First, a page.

62663 Prince Albert is a member of the Locoyard fleet that is quite different to the others in the collection, in that it is the only one with Great Central Railway origins. If it wasn’t for the unfortunate demise of Modelzone, where 62663 was sold for a good price in one store’s last hour of opening; Prince Albert probably wouldn’t haven’t have been purchased. But it has more than proven it’s worth, being a beautiful model that performs better than any other 4-4-0 I’ve yet to test (click here for the model review). Today we look at the locomotive’s history.
Originally numbered 508; Prince Albert was the third member of its’ class to be built and emerged from Gorton Works in March 1920. The Great Central Railway originally designated the class 11F (D11/1 was the LNER and subsequent BR classification for the type). Based on the 11E “Director” (D10) class; the 11F “Improved Director” is widely acknowledged as Chief Mechanical Engineer John G. Robinson’s most successful express passenger design. So much so that at Grouping in 1923, Gresley ordered another batch to be built for use in Scotland – these were built by the North British Company and designated D11/2. The D11/2 had a few differences to the D11/1 but were largely the same machine. Another measure of the class’ success was that it did not require any major rebuilding in it’s lifetime, with the only modification coming from Gresley fitting long travel valves that reduced coal consumption by around 5%.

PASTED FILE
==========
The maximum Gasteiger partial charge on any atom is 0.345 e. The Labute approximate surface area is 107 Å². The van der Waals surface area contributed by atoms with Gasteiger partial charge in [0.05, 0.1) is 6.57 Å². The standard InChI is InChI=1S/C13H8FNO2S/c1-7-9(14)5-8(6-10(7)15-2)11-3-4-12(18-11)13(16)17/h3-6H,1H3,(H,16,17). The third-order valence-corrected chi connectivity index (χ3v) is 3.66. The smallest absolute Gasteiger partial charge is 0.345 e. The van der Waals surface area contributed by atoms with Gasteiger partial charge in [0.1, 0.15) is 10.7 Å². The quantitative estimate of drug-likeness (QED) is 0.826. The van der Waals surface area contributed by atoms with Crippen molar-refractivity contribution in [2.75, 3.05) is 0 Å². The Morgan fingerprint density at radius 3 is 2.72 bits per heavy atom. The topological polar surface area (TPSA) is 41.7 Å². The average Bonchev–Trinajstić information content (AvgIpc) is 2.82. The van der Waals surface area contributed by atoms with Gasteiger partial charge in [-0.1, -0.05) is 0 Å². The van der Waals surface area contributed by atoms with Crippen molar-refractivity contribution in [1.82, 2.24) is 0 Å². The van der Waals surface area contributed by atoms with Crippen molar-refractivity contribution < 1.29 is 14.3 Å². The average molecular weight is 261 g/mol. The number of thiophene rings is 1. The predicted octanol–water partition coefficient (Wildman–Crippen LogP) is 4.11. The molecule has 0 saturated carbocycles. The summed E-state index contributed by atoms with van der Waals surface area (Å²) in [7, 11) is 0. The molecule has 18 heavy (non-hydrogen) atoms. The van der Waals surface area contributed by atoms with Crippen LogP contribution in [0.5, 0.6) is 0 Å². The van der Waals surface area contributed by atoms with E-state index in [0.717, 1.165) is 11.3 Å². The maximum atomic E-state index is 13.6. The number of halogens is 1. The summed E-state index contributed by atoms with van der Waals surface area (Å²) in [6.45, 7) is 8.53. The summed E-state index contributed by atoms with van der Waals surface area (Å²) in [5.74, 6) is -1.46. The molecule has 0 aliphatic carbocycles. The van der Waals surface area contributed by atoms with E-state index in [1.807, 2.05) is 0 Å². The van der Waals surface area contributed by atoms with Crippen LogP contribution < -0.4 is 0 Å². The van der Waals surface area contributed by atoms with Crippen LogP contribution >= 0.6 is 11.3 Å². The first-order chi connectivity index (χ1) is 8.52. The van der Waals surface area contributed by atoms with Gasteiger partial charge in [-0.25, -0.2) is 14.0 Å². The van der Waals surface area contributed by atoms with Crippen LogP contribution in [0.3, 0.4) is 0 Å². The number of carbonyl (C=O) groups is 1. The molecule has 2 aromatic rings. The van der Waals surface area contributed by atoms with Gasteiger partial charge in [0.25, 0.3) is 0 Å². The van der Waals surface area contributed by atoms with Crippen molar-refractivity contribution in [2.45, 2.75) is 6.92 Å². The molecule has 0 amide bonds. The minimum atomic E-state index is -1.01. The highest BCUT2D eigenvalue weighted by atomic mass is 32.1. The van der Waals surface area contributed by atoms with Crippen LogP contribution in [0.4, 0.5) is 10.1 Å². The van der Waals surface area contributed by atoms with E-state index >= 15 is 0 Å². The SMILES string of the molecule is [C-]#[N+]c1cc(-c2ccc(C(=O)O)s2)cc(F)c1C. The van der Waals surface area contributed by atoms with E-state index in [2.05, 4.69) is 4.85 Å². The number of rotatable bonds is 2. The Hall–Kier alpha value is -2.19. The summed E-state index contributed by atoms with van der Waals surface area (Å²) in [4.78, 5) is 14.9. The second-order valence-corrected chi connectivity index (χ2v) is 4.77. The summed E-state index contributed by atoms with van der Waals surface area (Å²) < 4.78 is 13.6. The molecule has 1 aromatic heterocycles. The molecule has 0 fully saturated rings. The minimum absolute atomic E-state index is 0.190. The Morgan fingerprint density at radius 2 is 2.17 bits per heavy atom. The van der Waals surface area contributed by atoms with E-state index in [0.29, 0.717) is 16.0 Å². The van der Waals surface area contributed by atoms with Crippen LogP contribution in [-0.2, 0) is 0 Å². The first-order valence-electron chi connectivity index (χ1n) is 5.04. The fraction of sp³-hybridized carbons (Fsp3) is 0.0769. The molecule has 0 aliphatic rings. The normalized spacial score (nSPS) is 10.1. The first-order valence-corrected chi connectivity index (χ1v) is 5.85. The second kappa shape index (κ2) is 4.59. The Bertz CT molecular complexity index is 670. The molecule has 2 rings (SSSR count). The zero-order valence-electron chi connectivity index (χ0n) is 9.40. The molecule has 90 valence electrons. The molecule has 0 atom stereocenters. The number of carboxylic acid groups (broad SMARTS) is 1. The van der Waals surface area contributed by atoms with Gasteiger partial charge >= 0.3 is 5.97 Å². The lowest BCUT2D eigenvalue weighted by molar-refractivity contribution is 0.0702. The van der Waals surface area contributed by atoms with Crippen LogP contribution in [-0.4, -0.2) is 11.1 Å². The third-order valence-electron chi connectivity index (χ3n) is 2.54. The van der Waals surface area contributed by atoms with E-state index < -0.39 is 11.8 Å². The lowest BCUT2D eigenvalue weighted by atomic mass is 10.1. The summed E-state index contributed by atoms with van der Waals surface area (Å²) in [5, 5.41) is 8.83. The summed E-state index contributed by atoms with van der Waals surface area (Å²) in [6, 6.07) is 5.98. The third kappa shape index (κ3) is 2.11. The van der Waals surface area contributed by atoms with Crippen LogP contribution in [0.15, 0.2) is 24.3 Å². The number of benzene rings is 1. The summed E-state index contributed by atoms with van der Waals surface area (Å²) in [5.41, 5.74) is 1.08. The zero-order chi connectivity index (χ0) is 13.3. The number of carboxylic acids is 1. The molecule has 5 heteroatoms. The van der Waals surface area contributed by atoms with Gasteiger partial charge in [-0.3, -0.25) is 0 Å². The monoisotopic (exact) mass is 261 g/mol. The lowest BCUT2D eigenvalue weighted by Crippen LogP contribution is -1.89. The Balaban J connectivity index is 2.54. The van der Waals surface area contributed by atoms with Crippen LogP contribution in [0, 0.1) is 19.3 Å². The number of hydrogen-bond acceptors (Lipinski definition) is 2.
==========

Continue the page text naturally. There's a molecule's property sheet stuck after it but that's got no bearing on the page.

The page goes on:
After construction, Prince Albert would have been allocated to Neasden to haul top-link passenger services on the faster GCR lines south of Nottingham. At Grouping, Prince Albert became an LNER machine and was renumbered 5508. The class were later split between Gorton and Neasden sheds and towards the end of the 1920’s were hauling prestigious Pullman services such as the southern stretch of the Edinburgh Pullman (south of Harrogate to London). During the 1930’s more modern LNER types were introduced and the Improved Director class were displaced and became more widespread.
As with the whole railway network in the UK, the D11/1 class were worked hard during the Second World War and took on the role of hauling heavy workmen’s trains. As part of Thompson’s short-lived renumbering of LNER locomotives, Prince Albert became 2663 in 1946.
At nationalisation in 1948, British Railways added a six to the number and Prince Albert became 62663 as modeled here. At the time, 62663 was allocated north west of Grimsby at Immingham. Unfortunately, 62663 did not survive beyond it’s withdrawal in 1960 when it was cut up and scrapped. Fortunately it’s slightly older classmate, Improved Director prototype 506 Butler Henderson was saved for the National Collection.
Don’t forget the history of many other locomotive prototypes of the locoyard model fleet can be found by clicking on the “Prototype Info” links on the Loco Models page (click here for more). Thanks for reading 🙂